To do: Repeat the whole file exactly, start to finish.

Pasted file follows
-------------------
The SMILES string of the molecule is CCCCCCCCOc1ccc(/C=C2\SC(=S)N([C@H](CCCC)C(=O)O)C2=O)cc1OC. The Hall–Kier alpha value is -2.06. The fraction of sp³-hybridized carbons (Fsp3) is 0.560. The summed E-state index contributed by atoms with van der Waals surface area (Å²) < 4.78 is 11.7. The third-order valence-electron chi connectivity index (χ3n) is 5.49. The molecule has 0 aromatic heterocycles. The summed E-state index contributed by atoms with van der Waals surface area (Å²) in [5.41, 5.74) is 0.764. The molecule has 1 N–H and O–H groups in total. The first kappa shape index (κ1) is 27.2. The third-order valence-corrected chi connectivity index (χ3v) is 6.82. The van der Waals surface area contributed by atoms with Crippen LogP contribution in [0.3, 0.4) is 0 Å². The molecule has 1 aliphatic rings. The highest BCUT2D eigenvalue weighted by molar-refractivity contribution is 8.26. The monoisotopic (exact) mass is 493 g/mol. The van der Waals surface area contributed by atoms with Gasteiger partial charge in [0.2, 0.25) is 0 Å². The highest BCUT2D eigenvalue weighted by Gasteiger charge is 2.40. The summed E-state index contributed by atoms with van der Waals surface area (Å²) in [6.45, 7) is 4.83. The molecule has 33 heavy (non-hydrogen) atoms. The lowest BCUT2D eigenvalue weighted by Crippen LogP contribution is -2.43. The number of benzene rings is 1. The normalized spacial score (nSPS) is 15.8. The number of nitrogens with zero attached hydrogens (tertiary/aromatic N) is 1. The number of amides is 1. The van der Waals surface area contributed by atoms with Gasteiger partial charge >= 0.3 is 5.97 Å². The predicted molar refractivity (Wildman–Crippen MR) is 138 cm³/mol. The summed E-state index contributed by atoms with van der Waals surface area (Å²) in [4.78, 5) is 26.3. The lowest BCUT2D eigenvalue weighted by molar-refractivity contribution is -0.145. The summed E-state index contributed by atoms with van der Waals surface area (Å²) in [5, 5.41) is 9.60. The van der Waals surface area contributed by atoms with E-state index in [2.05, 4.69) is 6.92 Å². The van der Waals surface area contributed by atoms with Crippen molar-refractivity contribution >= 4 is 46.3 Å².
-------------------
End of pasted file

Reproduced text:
The SMILES string of the molecule is CCCCCCCCOc1ccc(/C=C2\SC(=S)N([C@H](CCCC)C(=O)O)C2=O)cc1OC. The Hall–Kier alpha value is -2.06. The fraction of sp³-hybridized carbons (Fsp3) is 0.560. The summed E-state index contributed by atoms with van der Waals surface area (Å²) < 4.78 is 11.7. The third-order valence-electron chi connectivity index (χ3n) is 5.49. The molecule has 0 aromatic heterocycles. The summed E-state index contributed by atoms with van der Waals surface area (Å²) in [5.41, 5.74) is 0.764. The molecule has 1 N–H and O–H groups in total. The first kappa shape index (κ1) is 27.2. The third-order valence-corrected chi connectivity index (χ3v) is 6.82. The van der Waals surface area contributed by atoms with Crippen LogP contribution in [0.3, 0.4) is 0 Å². The molecule has 1 aliphatic rings. The highest BCUT2D eigenvalue weighted by molar-refractivity contribution is 8.26. The monoisotopic (exact) mass is 493 g/mol. The van der Waals surface area contributed by atoms with Gasteiger partial charge in [0.2, 0.25) is 0 Å². The highest BCUT2D eigenvalue weighted by Gasteiger charge is 2.40. The summed E-state index contributed by atoms with van der Waals surface area (Å²) in [6.45, 7) is 4.83. The molecule has 33 heavy (non-hydrogen) atoms. The lowest BCUT2D eigenvalue weighted by Crippen LogP contribution is -2.43. The number of benzene rings is 1. The normalized spacial score (nSPS) is 15.8. The number of nitrogens with zero attached hydrogens (tertiary/aromatic N) is 1. The number of amides is 1. The van der Waals surface area contributed by atoms with Gasteiger partial charge >= 0.3 is 5.97 Å². The predicted molar refractivity (Wildman–Crippen MR) is 138 cm³/mol. The summed E-state index contributed by atoms with van der Waals surface area (Å²) in [4.78, 5) is 26.3. The lowest BCUT2D eigenvalue weighted by molar-refractivity contribution is -0.145. The summed E-state index contributed by atoms with van der Waals surface area (Å²) in [5, 5.41) is 9.60. The van der Waals surface area contributed by atoms with E-state index in [2.05, 4.69) is 6.92 Å². The van der Waals surface area contributed by atoms with Crippen molar-refractivity contribution >= 4 is 46.3 Å².